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Deceased Linkin Park Frontman's Band Had Strong Santa Monica Ties

 
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By Niki Cervantes
Staff Writer

July 20, 2017 -- Home was a somnolent suburb at the far edge of L.A. But it was an infamously troubled park in Santa Monica that formed the identity of successful rock/hip hop band “Linkin Park.”

On Thursday, that was a painful bit of 2000s rock history to remember, as news spread about Linkin frontman Chester Bennington, found dead in his Palos Verdes Estates home by police at about 9 a.m.

“Shocked and heartbroken, but it's true,” bandmate Mike Shinoda tweeted later in the day. “An official statement will come out as soon as we have one.”

One More Light album cover

Bennington’s death is being investigated as a suicide. He was 41.

As the story goes, it was Bennington who thought of naming the band in honor of Santa Monica’s Lincoln Park, which had become mostly known for its homeless encampment and problems with drugs.

The City spent $520,000 and nine months renovating Lincoln Park before its re-opening in 1995. Three years later, it was renamed Christine Emerson Reed Park after the council member.

("One More Light" album cover, courtesy Warner Brothers)

As the story goes, it was Bennington who thought of naming the band in honor of Santa Monica’s Lincoln Park, which had become mostly known for its homeless encampment and problems with drugs.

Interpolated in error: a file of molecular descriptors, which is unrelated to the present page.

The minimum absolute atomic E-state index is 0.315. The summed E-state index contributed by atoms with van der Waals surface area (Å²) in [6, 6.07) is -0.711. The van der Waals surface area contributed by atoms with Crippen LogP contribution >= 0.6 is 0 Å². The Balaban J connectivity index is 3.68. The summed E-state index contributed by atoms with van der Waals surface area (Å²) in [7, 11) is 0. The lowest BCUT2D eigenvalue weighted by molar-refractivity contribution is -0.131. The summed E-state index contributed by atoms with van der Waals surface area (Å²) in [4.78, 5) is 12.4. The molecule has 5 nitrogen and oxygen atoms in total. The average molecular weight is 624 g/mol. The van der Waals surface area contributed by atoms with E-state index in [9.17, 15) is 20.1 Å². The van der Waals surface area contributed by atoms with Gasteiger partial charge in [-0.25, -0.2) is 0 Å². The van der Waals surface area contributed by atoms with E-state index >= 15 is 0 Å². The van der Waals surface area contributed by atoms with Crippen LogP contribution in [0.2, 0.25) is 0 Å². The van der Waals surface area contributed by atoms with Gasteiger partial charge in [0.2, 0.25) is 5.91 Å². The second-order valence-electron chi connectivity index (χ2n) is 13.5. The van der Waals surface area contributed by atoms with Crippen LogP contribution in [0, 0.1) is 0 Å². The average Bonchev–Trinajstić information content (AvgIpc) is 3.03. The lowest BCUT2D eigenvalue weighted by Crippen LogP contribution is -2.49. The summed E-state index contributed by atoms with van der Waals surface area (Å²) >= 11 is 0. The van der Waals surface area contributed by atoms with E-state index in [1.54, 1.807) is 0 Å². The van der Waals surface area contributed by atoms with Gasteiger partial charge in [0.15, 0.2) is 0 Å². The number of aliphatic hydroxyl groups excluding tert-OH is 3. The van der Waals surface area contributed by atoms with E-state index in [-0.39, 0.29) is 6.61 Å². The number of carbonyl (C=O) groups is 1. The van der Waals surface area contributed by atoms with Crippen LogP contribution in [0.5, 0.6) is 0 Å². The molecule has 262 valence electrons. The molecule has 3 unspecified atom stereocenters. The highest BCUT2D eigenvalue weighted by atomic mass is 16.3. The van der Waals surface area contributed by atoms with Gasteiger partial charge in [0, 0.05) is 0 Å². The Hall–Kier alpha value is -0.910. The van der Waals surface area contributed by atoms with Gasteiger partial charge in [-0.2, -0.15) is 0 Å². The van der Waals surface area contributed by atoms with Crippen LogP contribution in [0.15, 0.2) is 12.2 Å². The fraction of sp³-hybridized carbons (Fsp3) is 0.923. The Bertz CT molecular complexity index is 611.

The City spent $520,000 and nine months renovating Lincoln Park before its re-opening in 1995. Three years later, it was renamed Christine Emerson Reed Park after the council member.

Before the renovations, Bennington was accustomed to driving by Lincoln Park on his way to rehearsals with the band he had recently landed a spot on, then known as “Xerox.”

The name-change was a go, but the spelling was changed to acquire an internet URl name, linkinpark.com.

Its founders -- Sinoda, Rob Bourdon and Brad Delson -- were buddies from their days at Agoura High School in Agoura Hills. They recruited Bennington from Arizona.

A compelling force on stage, Bennington’s vocals were often explosions of pain, hopelessness and vulnerability. His early life had been scarred by sexual abuse.

Later, it was filled with battles over depression, substance abuse and addiction.

He was open about his struggles. But despite his personal ups and downs Bennington remained a driving force for Linkin Park, which reached its first success with its 2000 debut album, “Hybrid Theory,” a mix of heavy metal and hip-hop.

LinkinPark’s sound, though, was shot through with Bennington’s anguished lyrics in such songs such as “Crawling” and “In the End.”

Linkin Park’s popularity didn’t falter. Its new album, “One More Light,” debuted at the top of the charts when it was released in May.

On Thursday, mourning for Bennington began.

“Chester Bennington was an artist of extraordinary talent and charisma, and a human being with a huge heart and a caring soul,” Warner Bros. Records CEO/ Chairman Cameron Strang said in a statement.

Bennington’s inner turmoil seemed to have calmed, at least in interviews, as the band prepared to release its new album, "One More Light," which was released in May and featured a cover shot in Venice Beach.

“Where I’m at right now in 2017 is as far on the opposite side of the scale to where I was at this time in 2015,” he told Rock Sound. “I literally hated life and I was like, ‘I don’t want to have feelings.’ And now I’m like, ‘Bring it on!’ ”

Bennington is survived by his wife Talinda Bennington and his six children.

 


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